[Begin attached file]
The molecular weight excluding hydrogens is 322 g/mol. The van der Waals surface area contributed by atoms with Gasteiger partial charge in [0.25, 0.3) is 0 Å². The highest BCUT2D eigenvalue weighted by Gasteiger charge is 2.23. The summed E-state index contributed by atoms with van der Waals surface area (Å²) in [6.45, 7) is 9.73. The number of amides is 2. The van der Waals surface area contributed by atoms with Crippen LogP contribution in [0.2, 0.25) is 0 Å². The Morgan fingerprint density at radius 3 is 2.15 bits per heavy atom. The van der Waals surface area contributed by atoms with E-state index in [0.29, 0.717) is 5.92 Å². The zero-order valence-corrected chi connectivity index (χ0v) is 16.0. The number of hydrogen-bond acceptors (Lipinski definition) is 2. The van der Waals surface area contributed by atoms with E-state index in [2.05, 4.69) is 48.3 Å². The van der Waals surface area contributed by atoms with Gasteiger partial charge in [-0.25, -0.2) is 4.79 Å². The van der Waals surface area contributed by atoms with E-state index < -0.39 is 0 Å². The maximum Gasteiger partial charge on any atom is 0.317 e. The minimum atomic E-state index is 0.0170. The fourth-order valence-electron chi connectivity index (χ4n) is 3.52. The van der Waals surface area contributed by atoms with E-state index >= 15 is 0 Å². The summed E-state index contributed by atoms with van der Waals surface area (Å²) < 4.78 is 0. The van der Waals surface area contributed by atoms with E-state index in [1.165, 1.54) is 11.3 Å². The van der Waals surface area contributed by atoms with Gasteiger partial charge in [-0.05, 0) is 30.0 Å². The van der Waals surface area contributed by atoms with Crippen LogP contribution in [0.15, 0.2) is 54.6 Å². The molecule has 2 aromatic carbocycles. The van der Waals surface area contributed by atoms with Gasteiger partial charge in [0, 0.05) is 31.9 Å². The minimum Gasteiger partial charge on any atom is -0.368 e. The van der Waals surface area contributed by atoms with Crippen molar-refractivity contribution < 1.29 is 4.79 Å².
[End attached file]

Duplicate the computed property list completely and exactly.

The molecular weight excluding hydrogens is 322 g/mol. The van der Waals surface area contributed by atoms with Gasteiger partial charge in [0.25, 0.3) is 0 Å². The highest BCUT2D eigenvalue weighted by Gasteiger charge is 2.23. The summed E-state index contributed by atoms with van der Waals surface area (Å²) in [6.45, 7) is 9.73. The number of amides is 2. The van der Waals surface area contributed by atoms with Crippen LogP contribution in [0.2, 0.25) is 0 Å². The Morgan fingerprint density at radius 3 is 2.15 bits per heavy atom. The van der Waals surface area contributed by atoms with E-state index in [0.29, 0.717) is 5.92 Å². The zero-order valence-corrected chi connectivity index (χ0v) is 16.0. The number of hydrogen-bond acceptors (Lipinski definition) is 2. The van der Waals surface area contributed by atoms with E-state index in [2.05, 4.69) is 48.3 Å². The van der Waals surface area contributed by atoms with Gasteiger partial charge in [-0.25, -0.2) is 4.79 Å². The van der Waals surface area contributed by atoms with E-state index < -0.39 is 0 Å². The maximum Gasteiger partial charge on any atom is 0.317 e. The minimum atomic E-state index is 0.0170. The fourth-order valence-electron chi connectivity index (χ4n) is 3.52. The van der Waals surface area contributed by atoms with E-state index >= 15 is 0 Å². The summed E-state index contributed by atoms with van der Waals surface area (Å²) < 4.78 is 0. The van der Waals surface area contributed by atoms with E-state index in [1.165, 1.54) is 11.3 Å². The van der Waals surface area contributed by atoms with Gasteiger partial charge in [-0.05, 0) is 30.0 Å². The van der Waals surface area contributed by atoms with Crippen LogP contribution in [0.15, 0.2) is 54.6 Å². The molecule has 2 aromatic carbocycles. The van der Waals surface area contributed by atoms with Gasteiger partial charge in [0, 0.05) is 31.9 Å². The minimum Gasteiger partial charge on any atom is -0.368 e. The van der Waals surface area contributed by atoms with Crippen molar-refractivity contribution < 1.29 is 4.79 Å².